What is substation and distribution automation?
Substation and distribution automation helps utilities remotely monitor, control and regulate assets and networks in real time. This helps ensure two things:
- A fast and appropriate response to events, such as a power outage.
- Uninterrupted power services for consumers.
Substation automation (SA) refers to the use of data from intelligent electronic devices (more information on IEDs further down) within a substation, which helps utilities comply with grid standards.
Distribution automation (DA) systems are a set of intelligent sensors, processors and communication technologies downstream from a substation that enables an electric power utility to remotely monitor and coordinate its distribution assets, and operate these assets in an optimal manner with or without manual intervention.
In other words, DA allows individual devices to sense the operating conditions of the grid around them and adjust to improve the overall power flow and optimize performance. The sensors and communications associated with DA can provide early detection of devices that might not be working properly, allowing a utility to replace those devices before a failure occurs.
In terms of service restoration, intelligent electrical devices with DA capabilities will not only immediately identify an outage has occurred, but will also pinpoint the specific devices that are experiencing the fault. Grid operators can then route around the problem and restore power.
Let’s break down the core components of substation and distribution automation.
Intelligent electronic devices and controls
Since utilities are becoming more data driven, decisions can’t be made unless accurate data is available. That’s why intelligent electronic devices (IED) are important. IEDs are microprocessor-based controllers of power system equipment such as reclosers, voltage regulators and capacitors, racks/banks with intelligent controls, and circuit breakers with relays.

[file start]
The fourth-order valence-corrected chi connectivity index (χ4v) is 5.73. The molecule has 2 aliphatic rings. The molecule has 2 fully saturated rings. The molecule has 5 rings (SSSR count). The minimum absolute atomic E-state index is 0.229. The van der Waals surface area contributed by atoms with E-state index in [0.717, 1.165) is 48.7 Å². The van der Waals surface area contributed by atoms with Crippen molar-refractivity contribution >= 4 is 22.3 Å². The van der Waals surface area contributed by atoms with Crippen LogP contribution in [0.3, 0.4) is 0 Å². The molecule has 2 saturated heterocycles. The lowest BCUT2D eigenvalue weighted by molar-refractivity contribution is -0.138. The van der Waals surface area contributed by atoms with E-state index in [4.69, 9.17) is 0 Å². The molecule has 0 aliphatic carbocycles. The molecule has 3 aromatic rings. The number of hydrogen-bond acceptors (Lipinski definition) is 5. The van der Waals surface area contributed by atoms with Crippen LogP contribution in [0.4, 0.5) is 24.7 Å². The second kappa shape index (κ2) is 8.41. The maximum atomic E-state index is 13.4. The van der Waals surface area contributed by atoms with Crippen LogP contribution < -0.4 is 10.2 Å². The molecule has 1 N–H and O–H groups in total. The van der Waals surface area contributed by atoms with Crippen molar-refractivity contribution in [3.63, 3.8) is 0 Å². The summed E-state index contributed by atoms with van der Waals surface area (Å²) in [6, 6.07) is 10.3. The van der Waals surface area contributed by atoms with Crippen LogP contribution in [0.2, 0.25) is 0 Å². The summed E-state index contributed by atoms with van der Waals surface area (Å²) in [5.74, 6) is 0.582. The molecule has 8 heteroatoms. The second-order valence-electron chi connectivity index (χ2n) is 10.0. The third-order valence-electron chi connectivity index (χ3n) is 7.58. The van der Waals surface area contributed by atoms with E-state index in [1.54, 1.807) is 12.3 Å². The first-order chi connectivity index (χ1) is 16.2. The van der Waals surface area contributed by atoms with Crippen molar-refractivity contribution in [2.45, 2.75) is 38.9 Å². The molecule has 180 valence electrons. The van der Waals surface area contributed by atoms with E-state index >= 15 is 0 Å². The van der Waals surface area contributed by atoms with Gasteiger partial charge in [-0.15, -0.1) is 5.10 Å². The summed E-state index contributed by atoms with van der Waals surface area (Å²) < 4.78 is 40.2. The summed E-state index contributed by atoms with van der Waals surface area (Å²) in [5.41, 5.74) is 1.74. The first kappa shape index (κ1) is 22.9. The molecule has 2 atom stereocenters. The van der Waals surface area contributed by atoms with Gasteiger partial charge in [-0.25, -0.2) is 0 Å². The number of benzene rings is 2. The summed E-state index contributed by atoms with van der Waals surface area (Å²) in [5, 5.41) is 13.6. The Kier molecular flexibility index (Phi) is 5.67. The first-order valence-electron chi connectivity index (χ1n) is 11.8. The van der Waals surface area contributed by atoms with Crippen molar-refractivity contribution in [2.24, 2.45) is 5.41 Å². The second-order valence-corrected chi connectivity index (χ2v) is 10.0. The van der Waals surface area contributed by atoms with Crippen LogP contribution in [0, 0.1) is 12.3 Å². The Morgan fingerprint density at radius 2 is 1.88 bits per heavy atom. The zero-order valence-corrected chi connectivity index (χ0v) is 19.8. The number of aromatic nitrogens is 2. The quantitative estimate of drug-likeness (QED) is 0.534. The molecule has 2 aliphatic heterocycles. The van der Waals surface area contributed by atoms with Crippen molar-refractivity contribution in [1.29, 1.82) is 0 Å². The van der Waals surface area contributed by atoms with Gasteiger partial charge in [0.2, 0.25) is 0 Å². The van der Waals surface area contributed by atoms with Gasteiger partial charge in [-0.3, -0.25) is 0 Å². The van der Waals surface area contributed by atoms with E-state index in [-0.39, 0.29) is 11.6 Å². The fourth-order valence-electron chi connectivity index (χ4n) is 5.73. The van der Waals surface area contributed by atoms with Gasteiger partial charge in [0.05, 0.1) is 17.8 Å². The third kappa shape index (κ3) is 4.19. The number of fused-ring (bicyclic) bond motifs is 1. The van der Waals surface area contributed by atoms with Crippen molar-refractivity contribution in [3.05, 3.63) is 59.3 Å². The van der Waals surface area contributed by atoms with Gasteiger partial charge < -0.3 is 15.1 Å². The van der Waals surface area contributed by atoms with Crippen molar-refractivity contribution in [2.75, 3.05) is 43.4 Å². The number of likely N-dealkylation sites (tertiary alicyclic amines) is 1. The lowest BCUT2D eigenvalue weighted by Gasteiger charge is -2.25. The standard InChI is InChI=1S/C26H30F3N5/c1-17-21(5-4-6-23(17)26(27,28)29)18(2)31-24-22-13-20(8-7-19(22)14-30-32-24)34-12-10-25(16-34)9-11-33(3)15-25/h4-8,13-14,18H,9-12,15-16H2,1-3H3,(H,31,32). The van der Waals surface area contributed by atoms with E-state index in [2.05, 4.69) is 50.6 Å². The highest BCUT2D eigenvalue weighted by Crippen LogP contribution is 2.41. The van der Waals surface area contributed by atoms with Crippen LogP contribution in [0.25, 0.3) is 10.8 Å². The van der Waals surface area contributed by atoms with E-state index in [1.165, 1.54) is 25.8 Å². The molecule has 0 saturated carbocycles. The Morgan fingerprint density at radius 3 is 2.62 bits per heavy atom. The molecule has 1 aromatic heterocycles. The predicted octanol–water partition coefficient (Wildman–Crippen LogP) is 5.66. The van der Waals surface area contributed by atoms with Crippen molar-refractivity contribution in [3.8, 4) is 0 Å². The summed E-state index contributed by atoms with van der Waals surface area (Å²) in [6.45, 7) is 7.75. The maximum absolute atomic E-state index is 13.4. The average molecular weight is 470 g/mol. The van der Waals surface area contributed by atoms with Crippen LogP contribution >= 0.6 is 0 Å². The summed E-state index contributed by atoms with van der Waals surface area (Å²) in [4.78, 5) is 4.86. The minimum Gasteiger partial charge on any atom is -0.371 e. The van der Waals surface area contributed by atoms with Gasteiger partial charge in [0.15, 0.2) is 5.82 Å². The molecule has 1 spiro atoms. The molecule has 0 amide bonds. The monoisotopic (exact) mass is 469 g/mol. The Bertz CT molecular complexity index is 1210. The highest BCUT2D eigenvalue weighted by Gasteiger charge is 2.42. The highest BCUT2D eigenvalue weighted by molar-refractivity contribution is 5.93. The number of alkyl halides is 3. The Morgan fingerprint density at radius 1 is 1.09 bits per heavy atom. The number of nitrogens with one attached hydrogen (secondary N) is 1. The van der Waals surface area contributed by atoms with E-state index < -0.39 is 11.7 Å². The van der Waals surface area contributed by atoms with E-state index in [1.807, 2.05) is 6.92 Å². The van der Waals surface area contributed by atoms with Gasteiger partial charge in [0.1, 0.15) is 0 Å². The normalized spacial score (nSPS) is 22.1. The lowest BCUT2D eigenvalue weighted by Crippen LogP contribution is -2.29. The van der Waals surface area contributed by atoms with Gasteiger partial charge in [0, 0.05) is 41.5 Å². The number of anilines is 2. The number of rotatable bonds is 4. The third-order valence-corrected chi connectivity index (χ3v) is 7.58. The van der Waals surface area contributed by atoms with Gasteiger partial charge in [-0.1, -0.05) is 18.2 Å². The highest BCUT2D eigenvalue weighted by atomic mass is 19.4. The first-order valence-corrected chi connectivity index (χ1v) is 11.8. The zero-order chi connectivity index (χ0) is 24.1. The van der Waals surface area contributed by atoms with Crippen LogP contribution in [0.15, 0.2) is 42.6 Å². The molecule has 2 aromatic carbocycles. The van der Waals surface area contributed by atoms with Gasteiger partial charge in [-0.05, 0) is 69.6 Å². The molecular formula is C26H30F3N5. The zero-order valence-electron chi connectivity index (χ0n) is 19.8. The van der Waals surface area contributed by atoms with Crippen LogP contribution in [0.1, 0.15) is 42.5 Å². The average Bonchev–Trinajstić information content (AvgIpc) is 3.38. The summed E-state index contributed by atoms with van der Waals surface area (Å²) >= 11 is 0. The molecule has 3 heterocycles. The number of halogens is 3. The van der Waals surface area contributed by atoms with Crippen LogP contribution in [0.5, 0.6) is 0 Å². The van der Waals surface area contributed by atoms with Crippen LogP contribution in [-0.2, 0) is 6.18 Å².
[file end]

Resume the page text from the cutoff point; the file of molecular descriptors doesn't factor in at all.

Cyber-secure communications for critical infrastructure
When critical infrastructure communications are cyber-secure, it means all messages to and from the substation are genuine, sent from authorized sources and do not carry malware.
When it comes to protecting the entire power grid, it’s important to guard high-voltage IEDs from unauthorized access. Maintaining secure communications is also an important part of remaining NERC CIP compliant.
Remote terminal units
A remote terminal unit (RTU) is a microprocessor-controlled electronic device that interfaces objects in the physical world, such and controls and IEDs, to a distributed control system or SCADA (supervisory control and data acquisition) system. This is done by transmitting telemetry data to a master system and by using messages from the master supervisory system to control the connected objects.
Modern substation automation devices offer a seamless and scalable solution for automating and providing visibility to power system networks, replacing traditional single protocol RTUs with a complete substation gateway controller.
Supervisory control and data acquisition
Supervisory control and data acquisition (SCADA) transmits and receives logic or data from IEDs and sensors on electrical equipment and instrumentation devices in utility, telecommunication or industrial applications.